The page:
Migration season is coming for deer and elk

Migrating Elk     Photo by Josh Metten
Migrating Elk Photo by Josh Metten

By Terry Thomas     Post Register, November 7, 2019


Many years ago, when I was radio-tracking mule deer in eastern Idaho  as part of my university studies, an early October storm, similar to the  one we have just experienced, dumped about a foot of snow on the summer  ranges. Over the next week, all of the marked deer vacated the higher  elevations and started on their migratory paths. Thick, muddy trails cut  through the snow indicated that the radio-collared deer were not the  only ones to move. Within short order, the mountains were empty of mule  deer and the lower country seemed like a hunter’s paradise.

Once  the storm moderated, though, most of the marked deer stopped migration,  waiting instead for the weather to encourage them to move on to winter  range. This way they could continue to take advantage of forage that  would soon be unavailable, saving winter range forage for the tough  times ahead.

What has been fascinating to witness over the years as more animals  have been marked, is that the animals have definite migration corridors.  A corridor is a reasonably wide swath as opposed to a trail or a path  that might conjure up visions of a single track. It is often a ridgeline  or a canyon or some other geologic feature or combination thereof.  Within a corridor, animals may wander to take advantage of new resources  or avoid obstacles and developments. A corridor may be several miles  wide. Interestingly, within the corridor, individual deer often used  exact places, say a grove of aspens, year after year, demonstrating a  high fidelity to their own route. Corridors were often used during both  spring and fall migrations.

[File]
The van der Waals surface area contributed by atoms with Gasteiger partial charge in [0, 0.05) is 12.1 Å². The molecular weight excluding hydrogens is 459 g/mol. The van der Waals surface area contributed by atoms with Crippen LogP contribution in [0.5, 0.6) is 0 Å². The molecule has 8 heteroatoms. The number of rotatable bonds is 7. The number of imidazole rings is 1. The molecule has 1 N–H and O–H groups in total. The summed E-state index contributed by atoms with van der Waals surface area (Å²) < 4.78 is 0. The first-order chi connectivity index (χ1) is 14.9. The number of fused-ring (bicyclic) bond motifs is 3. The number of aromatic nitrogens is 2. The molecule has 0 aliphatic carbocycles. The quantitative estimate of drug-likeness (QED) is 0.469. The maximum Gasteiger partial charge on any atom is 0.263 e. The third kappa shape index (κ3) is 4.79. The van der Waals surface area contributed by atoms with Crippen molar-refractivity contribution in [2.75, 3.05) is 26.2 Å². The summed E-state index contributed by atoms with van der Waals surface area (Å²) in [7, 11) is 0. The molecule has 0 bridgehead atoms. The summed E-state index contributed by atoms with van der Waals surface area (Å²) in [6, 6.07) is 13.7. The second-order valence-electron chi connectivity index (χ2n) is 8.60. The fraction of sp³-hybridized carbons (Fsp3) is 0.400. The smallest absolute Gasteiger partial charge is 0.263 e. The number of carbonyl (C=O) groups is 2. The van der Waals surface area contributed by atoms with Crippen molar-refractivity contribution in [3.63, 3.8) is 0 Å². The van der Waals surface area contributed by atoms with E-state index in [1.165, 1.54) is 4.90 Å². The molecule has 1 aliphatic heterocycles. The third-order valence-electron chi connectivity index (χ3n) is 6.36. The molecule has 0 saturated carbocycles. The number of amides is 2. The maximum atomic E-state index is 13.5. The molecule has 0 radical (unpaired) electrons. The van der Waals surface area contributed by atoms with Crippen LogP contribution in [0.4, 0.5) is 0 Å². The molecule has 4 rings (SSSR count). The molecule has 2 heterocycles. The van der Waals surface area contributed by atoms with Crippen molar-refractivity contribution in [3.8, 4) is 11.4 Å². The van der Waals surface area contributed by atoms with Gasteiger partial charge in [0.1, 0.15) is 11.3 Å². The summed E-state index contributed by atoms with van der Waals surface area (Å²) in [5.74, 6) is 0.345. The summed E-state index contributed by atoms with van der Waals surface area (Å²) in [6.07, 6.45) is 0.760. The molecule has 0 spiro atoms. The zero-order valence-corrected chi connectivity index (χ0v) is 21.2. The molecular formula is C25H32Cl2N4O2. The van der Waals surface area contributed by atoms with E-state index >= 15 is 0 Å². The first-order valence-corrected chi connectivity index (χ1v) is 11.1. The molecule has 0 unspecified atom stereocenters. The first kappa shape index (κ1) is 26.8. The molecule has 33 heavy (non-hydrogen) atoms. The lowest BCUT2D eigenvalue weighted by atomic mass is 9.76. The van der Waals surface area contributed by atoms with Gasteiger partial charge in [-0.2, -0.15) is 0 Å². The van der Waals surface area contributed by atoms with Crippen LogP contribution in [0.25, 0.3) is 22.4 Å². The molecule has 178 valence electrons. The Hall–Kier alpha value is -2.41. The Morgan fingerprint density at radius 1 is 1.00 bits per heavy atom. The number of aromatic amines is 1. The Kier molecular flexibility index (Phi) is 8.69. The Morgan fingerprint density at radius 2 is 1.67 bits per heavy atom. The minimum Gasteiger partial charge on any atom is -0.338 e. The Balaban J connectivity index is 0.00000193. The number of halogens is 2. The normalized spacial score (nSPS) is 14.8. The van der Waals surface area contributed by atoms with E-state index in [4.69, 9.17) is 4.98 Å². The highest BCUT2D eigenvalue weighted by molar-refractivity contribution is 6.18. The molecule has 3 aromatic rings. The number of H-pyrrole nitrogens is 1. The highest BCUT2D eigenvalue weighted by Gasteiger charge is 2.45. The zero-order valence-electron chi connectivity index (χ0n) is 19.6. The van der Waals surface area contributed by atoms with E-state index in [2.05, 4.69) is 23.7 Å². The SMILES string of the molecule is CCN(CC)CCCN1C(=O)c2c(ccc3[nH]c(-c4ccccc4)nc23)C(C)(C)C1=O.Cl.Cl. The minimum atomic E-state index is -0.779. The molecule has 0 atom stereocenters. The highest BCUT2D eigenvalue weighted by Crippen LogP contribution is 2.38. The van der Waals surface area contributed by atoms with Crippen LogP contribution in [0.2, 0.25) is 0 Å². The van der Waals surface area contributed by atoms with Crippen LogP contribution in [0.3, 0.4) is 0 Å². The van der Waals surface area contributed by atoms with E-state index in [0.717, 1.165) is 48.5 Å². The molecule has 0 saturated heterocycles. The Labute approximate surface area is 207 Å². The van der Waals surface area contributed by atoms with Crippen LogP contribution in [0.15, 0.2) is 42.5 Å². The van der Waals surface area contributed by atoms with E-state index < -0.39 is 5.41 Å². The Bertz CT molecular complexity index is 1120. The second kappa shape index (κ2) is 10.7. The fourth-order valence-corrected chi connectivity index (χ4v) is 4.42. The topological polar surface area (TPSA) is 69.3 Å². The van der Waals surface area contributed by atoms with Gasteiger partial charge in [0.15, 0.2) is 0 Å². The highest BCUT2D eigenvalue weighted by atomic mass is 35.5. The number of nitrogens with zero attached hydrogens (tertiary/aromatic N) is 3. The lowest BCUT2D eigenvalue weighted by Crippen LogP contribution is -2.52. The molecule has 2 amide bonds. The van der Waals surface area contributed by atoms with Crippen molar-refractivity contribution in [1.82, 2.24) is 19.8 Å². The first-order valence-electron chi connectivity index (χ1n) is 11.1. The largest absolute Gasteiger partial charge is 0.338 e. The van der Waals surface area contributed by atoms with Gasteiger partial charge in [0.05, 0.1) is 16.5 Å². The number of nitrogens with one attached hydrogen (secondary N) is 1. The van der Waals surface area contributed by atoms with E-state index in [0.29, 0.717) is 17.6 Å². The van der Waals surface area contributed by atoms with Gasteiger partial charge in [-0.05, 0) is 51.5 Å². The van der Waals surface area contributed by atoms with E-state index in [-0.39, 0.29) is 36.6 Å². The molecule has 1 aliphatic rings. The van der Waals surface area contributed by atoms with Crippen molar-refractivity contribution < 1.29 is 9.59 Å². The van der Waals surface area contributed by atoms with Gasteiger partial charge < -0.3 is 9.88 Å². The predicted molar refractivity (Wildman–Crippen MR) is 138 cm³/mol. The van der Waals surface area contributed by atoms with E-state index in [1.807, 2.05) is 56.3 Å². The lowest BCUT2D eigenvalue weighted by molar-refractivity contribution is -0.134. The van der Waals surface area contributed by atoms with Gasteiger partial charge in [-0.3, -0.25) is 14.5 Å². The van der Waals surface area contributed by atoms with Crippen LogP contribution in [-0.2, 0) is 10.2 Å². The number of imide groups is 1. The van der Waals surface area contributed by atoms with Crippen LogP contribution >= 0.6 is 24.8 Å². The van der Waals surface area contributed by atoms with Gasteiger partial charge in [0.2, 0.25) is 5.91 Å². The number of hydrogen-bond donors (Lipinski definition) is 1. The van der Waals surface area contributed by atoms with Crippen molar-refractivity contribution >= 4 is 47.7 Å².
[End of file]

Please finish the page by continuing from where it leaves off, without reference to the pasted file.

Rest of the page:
Elk do the same thing. When winter  weather (research shows that it takes about 17 inches of snow) forces  them to move off summer ranges, they have a definite location or winter  range that they are headed to and they have a specific way to get to it.

A question arises: What happens when a single storm drops several  feet or more? Can animals become trapped? Certainly, a major snow dump  can prevent them from crossing a major pass on their corridor. For  instance, a doe mule deer radiomarked at Sand Creek was found summering  on the west side of Jackson Lake in Grand Teton National Park. It is  certainly conceivable that an early storm could force her to find winter  range elsewhere. She might hook up with other deer that make the long  journey to Wyoming’s Red Desert or perhaps she will find her way to the  feed ground at the National Elk Refuge north of Jackson.

Bucks  tend to be less traditional than does. They may change winter or summer  ranges, especially when they are younger. They are less likely to hang  with momma and more likely to seek the company of other males, following  them to new home ranges.

One thing is sure. The more  radio-tracking collars are placed on more animals, the better biologists  understand animal movements. There are usually plenty of surprises when  animals move in unexpected directions. For example, the mule deer  wintering at Tex Creek east of Idaho Falls typically head south and east  in the springtime. However, research that repeated my own work with  more and better equipment found that a small contingent actually goes  northeast, crossing the Snake River near Clark Hill. Without the  collars, this movement would have never been detected and management  could suffer for it.

 Terry Thomas is a wildlife biologist and naturalist. You can read more of his work on his website, www.nature-track.com, or pick  up a copy of, “The Best of Nature,” a collection of more than 100 of  Thomas’s best nature essays at the Post Register. Follow him on  Facebook, Nature-track. 

Terry Thomas
Terry Thomas